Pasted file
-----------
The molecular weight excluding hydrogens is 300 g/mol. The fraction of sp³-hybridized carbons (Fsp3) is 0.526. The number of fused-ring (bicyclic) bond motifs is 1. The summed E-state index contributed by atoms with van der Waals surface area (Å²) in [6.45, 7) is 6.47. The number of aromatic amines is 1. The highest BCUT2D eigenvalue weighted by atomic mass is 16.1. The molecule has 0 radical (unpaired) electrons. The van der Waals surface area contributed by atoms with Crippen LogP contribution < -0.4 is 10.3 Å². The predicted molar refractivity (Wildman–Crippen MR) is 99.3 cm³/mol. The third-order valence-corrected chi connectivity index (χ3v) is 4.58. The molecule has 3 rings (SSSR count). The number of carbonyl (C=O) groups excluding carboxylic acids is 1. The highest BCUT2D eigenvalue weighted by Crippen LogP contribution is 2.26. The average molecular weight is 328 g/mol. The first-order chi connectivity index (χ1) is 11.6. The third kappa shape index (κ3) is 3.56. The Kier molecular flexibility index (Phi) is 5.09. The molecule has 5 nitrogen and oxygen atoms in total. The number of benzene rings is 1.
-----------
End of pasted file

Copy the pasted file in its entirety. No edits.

The molecular weight excluding hydrogens is 300 g/mol. The fraction of sp³-hybridized carbons (Fsp3) is 0.526. The number of fused-ring (bicyclic) bond motifs is 1. The summed E-state index contributed by atoms with van der Waals surface area (Å²) in [6.45, 7) is 6.47. The number of aromatic amines is 1. The highest BCUT2D eigenvalue weighted by atomic mass is 16.1. The molecule has 0 radical (unpaired) electrons. The van der Waals surface area contributed by atoms with Crippen LogP contribution < -0.4 is 10.3 Å². The predicted molar refractivity (Wildman–Crippen MR) is 99.3 cm³/mol. The third-order valence-corrected chi connectivity index (χ3v) is 4.58. The molecule has 3 rings (SSSR count). The number of carbonyl (C=O) groups excluding carboxylic acids is 1. The highest BCUT2D eigenvalue weighted by Crippen LogP contribution is 2.26. The average molecular weight is 328 g/mol. The first-order chi connectivity index (χ1) is 11.6. The third kappa shape index (κ3) is 3.56. The Kier molecular flexibility index (Phi) is 5.09. The molecule has 5 nitrogen and oxygen atoms in total. The number of benzene rings is 1.